Univ. of Kentucky to invest $5m in new security systems

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Monday, July 16, 2012

LEXINGTON, Ky.—The University of Kentucky plans to spend nearly $5 million to install the campus's first-ever comprehensive security system.

The security upgrade will involve a new access control system, new network cameras, a new video management system with analytics, and an integrated mass notification system, Joe Monroe, chief of the UK Police Department, told Security Director News. It will all be managed from the campus police department's communications center, which is staffed 24 hours a day.

Until now, the security upgrades at UK have been piecemeal, undertaken by individual departments in the university system, Monroe said. "What we're trying to do is create a centralized standard with everything," he said. "This gives us some commonality across the board."

UK's Board of Trustees approved the $4.8-million price tag last month and gave Monroe a 36-month window to get the project completed. "Of course, I'd like to have it done in half that time," Monroe said. "We're running on a very aggressive schedule."

The school hasn't selected an integrator yet. It is working with the Evanston, Ill.-based consulting firm Biagi, Chance, Cummins, London, Titzer Inc. to specify the project and to write a request for proposals, which Monroe said would be issued in September. "We've looked at a bunch of different vendors already," Monroe said. "As we write the RFP, we're including what we've seen of these different vendors to steer us in direction we want to go." The university will rely heavily on an integrator to lead the project forward, Monroe said.

The new access control system will offer centralized control. Right now, Monroe said, more than 90 percent of the several hundred buildings on campus are still accessed by physical keys. Management of the new access control system will be turned over from the physical plant department to the police department and will provide the ability to lock doors and monitor entrances remotely. Priority will be given to securing the exterior perimeters of the buildings with the highest occupancy and daytime use.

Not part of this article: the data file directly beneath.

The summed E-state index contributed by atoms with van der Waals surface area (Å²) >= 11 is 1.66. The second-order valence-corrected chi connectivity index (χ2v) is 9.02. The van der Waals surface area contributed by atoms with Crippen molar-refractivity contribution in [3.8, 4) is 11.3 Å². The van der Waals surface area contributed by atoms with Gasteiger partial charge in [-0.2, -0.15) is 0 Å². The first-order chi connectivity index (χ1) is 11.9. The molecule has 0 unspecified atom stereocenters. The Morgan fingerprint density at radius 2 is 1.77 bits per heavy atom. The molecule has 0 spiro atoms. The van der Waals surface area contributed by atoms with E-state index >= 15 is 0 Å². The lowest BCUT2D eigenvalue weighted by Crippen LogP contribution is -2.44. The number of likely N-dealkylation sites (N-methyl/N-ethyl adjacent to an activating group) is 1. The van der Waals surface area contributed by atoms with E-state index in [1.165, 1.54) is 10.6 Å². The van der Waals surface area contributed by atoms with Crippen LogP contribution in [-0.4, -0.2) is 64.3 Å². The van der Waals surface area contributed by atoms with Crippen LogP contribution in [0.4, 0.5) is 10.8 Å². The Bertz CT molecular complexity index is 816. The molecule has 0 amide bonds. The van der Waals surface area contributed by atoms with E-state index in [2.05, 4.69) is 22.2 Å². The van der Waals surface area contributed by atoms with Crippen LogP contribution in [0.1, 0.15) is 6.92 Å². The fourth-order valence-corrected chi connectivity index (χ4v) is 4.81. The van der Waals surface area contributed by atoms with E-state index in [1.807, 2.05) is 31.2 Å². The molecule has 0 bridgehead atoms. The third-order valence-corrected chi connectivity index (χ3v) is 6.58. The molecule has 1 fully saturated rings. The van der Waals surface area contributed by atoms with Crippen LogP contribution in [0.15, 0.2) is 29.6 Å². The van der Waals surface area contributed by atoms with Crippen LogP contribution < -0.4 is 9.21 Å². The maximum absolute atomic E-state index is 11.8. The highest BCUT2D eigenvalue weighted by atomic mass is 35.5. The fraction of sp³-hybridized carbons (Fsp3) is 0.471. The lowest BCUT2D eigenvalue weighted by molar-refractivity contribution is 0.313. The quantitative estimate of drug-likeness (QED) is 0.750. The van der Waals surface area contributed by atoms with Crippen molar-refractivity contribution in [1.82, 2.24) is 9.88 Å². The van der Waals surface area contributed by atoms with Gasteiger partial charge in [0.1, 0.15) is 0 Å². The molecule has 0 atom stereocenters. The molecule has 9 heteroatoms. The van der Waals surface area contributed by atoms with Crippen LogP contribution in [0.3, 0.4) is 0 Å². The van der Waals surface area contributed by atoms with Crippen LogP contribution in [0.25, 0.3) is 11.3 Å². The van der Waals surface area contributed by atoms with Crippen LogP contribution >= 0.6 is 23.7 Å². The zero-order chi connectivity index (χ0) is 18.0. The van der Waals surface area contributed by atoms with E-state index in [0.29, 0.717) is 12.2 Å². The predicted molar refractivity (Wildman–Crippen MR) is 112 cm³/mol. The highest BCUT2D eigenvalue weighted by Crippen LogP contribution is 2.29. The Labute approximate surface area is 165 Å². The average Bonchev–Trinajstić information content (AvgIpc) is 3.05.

The police department will create a standardized campus ID badge for students, faculty and staff. Called “the Wildcard” it will be used for physical access, as well as a debit card for campus services, Monroe said.

When it comes to mass notification, the school currently uses a system capable of sending emergency messages via only a few channels, including phone calls, text messages and RSS feeds. Monroe plans to add indoor and outdoor speakers, desktop alerts and the ability to broadcast messages through new voice-over-IP emergency phones on campus.

The campus currently has about 30 cameras spread over a large area (that number doesn't include the several hundred at the school's healthcare facility), Monroe said. The goal is to install several hundred new IP cameras across the campus, both indoor and outdoor. A new VMS will include video analytics to help Monroe's security staff respond to triggered events.

It wasn't hard to convince university leadership to sign off on the significant investment, said Monroe, who has been preparing for the upgrade for the past two years. Eli Capilouto, who took over as UK's new president last summer, came from the University of Alabama Birmingham, which had just dealt with a series of tornadoes. "He's been very supportive," Monroe said.

Even once the upgrade is done, Monroe said the focus on security will continue. All new buildings will be designed to include the new access control system, cameras and emergency loud speakers. "So as the university grows, we're not going to be left behind with this project," Monroe said. "It'll keep building even further."